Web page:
He called these fishermen to be fishers of men. In the Old Testament, “fishing for men” wasn’t a positive occurrence; it referred to the Lord gathering sinners for judgment. But here we see Jesus calling feeble and frail men to go and preach the Word about him – to “cast a net” – so he might draw in his elect and save them from the Hell they deserve for their sins against God. So too Jesus calls you and me to cast a Gospel net by our words and actions, and God will draw internally His elect to Christ. As Professor Henry Krabbendam says, you and I as Jesus’ witnesses are to go around “screwing in Gospel light bulbs.” The Lord has determined from all eternity which ones light up and turn on; our duty simply is to witness.
If it were not for King Jesus’ power to slay your hard heart and to bring you from death to life, giving you a new heart to follow him, then you wouldn’t be here today naming him confidently and sincerely as your Savior. Those four fishermen wouldn’t have left their livelihood and their families (notice that Zebedee’s name is mentioned twice) to follow Jesus of their own will. Not one of you, of us, would have repented of idolatry and of self-made, self-serving religion and humbled himself before the cross of Christ had not Jesus drawn you and me inwardly. It takes King Jesus to shatter hard hearts – and he does!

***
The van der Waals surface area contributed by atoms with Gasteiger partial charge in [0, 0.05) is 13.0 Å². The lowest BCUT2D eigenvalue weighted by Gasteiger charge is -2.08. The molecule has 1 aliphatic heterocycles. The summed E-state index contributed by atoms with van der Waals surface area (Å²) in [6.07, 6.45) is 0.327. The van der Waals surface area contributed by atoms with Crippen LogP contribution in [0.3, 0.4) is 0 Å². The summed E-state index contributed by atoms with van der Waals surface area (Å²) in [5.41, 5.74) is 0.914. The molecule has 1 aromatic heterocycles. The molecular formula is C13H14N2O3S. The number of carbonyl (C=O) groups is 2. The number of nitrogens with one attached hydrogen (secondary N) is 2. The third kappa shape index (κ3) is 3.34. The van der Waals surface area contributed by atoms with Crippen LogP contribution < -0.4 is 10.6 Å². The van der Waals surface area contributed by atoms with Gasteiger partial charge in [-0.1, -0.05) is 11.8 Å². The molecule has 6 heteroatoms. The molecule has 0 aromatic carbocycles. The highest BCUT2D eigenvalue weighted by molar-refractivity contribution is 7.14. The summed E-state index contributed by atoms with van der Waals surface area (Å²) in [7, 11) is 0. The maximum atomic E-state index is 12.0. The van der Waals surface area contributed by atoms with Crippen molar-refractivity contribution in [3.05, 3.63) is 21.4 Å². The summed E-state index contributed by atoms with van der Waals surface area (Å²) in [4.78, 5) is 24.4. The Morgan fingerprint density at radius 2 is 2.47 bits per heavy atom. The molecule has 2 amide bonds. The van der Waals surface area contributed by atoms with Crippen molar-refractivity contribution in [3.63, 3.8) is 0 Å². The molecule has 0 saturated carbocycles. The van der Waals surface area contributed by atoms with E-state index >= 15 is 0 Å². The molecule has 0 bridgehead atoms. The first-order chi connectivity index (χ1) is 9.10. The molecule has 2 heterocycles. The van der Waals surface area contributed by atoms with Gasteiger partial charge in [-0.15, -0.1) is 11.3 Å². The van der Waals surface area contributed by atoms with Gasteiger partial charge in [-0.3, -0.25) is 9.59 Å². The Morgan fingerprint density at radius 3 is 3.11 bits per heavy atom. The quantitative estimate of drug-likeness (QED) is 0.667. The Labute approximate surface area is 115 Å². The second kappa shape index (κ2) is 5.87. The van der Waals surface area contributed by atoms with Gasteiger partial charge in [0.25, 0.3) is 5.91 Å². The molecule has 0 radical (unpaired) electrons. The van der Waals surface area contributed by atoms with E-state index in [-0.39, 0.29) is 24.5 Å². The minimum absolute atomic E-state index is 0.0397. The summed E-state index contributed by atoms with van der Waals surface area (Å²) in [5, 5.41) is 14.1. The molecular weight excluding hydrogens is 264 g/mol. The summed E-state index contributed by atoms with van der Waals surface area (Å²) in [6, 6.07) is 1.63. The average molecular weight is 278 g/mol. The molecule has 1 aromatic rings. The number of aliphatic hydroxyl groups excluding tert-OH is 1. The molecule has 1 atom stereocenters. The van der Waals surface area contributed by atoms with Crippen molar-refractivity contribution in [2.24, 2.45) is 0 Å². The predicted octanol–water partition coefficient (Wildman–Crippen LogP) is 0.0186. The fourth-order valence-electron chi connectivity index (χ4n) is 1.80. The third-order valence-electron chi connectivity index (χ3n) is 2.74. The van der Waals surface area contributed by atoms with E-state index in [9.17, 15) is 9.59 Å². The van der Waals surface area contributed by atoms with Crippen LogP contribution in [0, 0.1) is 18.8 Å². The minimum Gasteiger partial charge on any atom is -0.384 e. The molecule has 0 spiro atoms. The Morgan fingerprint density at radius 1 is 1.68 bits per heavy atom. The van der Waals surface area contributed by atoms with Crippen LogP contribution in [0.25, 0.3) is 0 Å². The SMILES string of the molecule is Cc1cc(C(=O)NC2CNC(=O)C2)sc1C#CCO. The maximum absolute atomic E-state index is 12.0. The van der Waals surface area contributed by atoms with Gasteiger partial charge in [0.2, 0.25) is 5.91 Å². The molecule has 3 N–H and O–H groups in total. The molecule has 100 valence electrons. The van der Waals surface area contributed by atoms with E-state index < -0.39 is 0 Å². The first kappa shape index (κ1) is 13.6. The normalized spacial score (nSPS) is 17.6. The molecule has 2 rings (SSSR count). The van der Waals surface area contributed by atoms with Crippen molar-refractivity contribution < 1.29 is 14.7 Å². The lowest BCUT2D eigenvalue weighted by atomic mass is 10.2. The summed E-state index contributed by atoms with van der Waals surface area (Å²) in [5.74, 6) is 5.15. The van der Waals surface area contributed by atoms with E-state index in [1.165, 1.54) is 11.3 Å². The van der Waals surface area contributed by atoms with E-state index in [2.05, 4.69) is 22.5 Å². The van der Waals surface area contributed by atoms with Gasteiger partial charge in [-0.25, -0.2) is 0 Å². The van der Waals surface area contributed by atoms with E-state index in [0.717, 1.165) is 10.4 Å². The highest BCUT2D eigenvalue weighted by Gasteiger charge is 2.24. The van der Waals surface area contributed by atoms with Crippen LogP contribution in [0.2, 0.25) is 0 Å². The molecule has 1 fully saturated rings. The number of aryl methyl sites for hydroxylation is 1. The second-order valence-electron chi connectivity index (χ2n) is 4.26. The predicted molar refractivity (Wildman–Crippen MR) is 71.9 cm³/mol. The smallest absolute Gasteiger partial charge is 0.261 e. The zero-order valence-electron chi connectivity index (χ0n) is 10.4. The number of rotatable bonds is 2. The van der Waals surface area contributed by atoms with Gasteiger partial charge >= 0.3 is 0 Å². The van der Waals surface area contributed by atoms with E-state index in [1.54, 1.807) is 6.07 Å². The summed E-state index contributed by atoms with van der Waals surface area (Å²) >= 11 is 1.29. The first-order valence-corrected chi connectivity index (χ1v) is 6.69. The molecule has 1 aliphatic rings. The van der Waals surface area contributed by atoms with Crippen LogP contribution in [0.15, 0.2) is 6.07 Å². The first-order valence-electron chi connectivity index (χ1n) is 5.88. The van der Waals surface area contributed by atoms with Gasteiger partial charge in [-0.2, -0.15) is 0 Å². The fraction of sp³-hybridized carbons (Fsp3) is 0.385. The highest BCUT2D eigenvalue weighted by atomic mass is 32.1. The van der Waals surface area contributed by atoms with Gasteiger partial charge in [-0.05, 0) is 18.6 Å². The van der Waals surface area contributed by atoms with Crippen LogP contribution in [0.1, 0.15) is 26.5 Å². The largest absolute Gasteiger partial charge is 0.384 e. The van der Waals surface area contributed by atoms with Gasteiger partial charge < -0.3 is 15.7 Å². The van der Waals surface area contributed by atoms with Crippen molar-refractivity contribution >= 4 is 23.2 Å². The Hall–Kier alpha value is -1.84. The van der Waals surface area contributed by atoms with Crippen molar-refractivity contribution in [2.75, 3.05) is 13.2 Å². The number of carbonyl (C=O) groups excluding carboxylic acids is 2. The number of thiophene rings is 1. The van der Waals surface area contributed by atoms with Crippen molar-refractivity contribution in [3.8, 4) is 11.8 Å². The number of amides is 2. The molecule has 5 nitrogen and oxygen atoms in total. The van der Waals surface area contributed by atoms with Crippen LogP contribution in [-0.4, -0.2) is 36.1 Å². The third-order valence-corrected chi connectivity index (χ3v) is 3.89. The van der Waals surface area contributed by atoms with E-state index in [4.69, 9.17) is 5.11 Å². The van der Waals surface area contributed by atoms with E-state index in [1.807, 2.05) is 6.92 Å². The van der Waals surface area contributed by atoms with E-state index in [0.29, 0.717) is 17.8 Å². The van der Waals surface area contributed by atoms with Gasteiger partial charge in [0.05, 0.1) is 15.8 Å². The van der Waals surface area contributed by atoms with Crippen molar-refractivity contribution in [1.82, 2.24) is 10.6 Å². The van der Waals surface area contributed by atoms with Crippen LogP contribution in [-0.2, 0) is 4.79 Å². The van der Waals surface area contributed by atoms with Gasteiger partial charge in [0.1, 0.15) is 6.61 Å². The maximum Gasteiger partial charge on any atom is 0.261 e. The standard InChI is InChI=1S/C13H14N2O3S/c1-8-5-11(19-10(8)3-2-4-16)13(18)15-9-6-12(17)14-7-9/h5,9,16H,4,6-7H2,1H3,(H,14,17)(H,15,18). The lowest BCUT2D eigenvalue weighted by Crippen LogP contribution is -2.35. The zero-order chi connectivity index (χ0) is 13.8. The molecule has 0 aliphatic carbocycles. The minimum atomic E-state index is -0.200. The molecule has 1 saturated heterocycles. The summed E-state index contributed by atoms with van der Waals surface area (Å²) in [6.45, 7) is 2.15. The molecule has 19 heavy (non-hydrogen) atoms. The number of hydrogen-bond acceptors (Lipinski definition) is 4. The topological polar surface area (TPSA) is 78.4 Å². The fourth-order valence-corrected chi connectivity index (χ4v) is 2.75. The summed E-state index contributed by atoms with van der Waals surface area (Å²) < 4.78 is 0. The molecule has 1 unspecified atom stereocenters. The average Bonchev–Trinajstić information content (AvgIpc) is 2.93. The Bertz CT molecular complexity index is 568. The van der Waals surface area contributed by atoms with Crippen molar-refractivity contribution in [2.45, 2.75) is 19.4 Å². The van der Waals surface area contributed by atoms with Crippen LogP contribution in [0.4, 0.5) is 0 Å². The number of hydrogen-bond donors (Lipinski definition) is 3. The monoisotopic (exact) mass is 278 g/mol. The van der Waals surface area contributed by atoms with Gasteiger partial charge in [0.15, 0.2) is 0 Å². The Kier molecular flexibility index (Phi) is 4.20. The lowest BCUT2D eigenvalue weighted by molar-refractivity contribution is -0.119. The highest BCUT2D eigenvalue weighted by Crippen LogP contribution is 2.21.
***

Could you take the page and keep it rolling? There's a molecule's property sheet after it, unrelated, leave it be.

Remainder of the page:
But is your reliance on him, or on everything and everyone else, as you witness for Christ?
If it ever got truly cold here in Leakesville, all of you could come to my house and stay warm through the winter with an enduring fire. That’s because our church mailbox receives massive amounts of flyers – fodder for the fire – about program after program designed to “enhance your church.”
You and I don’t need a program. We need to receive St. Mark’s direct, succinct instruction about the proclamation King Jesus made and about the power behind Jesus’ evidently “successful” proclamation. We need to set the risen and ascended Lord Jesus before sinners, calling on them to seize their moment in history as they appropriate to themselves the moment in history. We need to trust not in our eloquence or in our programs or in Xbox giveaways but in the power of King Jesus to ravage hard hearts and to bring sinners to life.
Only King Jesus can accomplish this. Yet he has chosen to use feeble, “everyday” people such as you and me to accomplish the spread of his Kingdom.
As you look to Leakesville, to Lucedale and beyond, realize that now is your moment as well.